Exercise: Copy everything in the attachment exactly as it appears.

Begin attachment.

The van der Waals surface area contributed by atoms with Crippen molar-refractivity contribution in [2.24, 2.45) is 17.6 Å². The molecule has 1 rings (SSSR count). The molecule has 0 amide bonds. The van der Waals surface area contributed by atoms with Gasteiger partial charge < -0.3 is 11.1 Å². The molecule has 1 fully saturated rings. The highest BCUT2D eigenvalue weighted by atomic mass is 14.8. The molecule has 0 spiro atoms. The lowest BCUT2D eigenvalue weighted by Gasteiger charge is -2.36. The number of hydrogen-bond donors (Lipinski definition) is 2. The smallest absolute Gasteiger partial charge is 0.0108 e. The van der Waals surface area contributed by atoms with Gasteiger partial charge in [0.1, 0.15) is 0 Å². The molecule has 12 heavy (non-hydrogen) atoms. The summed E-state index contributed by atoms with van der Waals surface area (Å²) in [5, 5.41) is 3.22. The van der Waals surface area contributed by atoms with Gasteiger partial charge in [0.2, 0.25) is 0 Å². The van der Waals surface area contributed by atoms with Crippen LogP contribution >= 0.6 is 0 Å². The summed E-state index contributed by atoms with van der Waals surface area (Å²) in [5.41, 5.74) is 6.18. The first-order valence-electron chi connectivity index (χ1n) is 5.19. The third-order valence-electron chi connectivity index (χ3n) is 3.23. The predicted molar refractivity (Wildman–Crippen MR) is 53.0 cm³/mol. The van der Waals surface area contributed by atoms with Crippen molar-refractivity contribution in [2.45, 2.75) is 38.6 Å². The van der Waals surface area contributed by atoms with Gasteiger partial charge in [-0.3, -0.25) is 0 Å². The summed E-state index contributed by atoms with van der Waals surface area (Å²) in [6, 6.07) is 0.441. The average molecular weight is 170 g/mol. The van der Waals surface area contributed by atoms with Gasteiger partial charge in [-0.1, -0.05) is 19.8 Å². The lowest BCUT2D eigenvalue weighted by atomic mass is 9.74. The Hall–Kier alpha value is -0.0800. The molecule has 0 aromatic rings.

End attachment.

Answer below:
The van der Waals surface area contributed by atoms with Crippen molar-refractivity contribution in [2.24, 2.45) is 17.6 Å². The molecule has 1 rings (SSSR count). The molecule has 0 amide bonds. The van der Waals surface area contributed by atoms with Gasteiger partial charge < -0.3 is 11.1 Å². The molecule has 1 fully saturated rings. The highest BCUT2D eigenvalue weighted by atomic mass is 14.8. The molecule has 0 spiro atoms. The lowest BCUT2D eigenvalue weighted by Gasteiger charge is -2.36. The number of hydrogen-bond donors (Lipinski definition) is 2. The smallest absolute Gasteiger partial charge is 0.0108 e. The van der Waals surface area contributed by atoms with Gasteiger partial charge in [0.1, 0.15) is 0 Å². The molecule has 12 heavy (non-hydrogen) atoms. The summed E-state index contributed by atoms with van der Waals surface area (Å²) in [5, 5.41) is 3.22. The van der Waals surface area contributed by atoms with Gasteiger partial charge in [0.2, 0.25) is 0 Å². The van der Waals surface area contributed by atoms with Crippen LogP contribution >= 0.6 is 0 Å². The summed E-state index contributed by atoms with van der Waals surface area (Å²) in [5.41, 5.74) is 6.18. The first-order valence-electron chi connectivity index (χ1n) is 5.19. The third-order valence-electron chi connectivity index (χ3n) is 3.23. The predicted molar refractivity (Wildman–Crippen MR) is 53.0 cm³/mol. The van der Waals surface area contributed by atoms with Crippen molar-refractivity contribution in [2.45, 2.75) is 38.6 Å². The van der Waals surface area contributed by atoms with Gasteiger partial charge in [-0.3, -0.25) is 0 Å². The summed E-state index contributed by atoms with van der Waals surface area (Å²) in [6, 6.07) is 0.441. The average molecular weight is 170 g/mol. The van der Waals surface area contributed by atoms with Gasteiger partial charge in [-0.1, -0.05) is 19.8 Å². The lowest BCUT2D eigenvalue weighted by atomic mass is 9.74. The Hall–Kier alpha value is -0.0800. The molecule has 0 aromatic rings.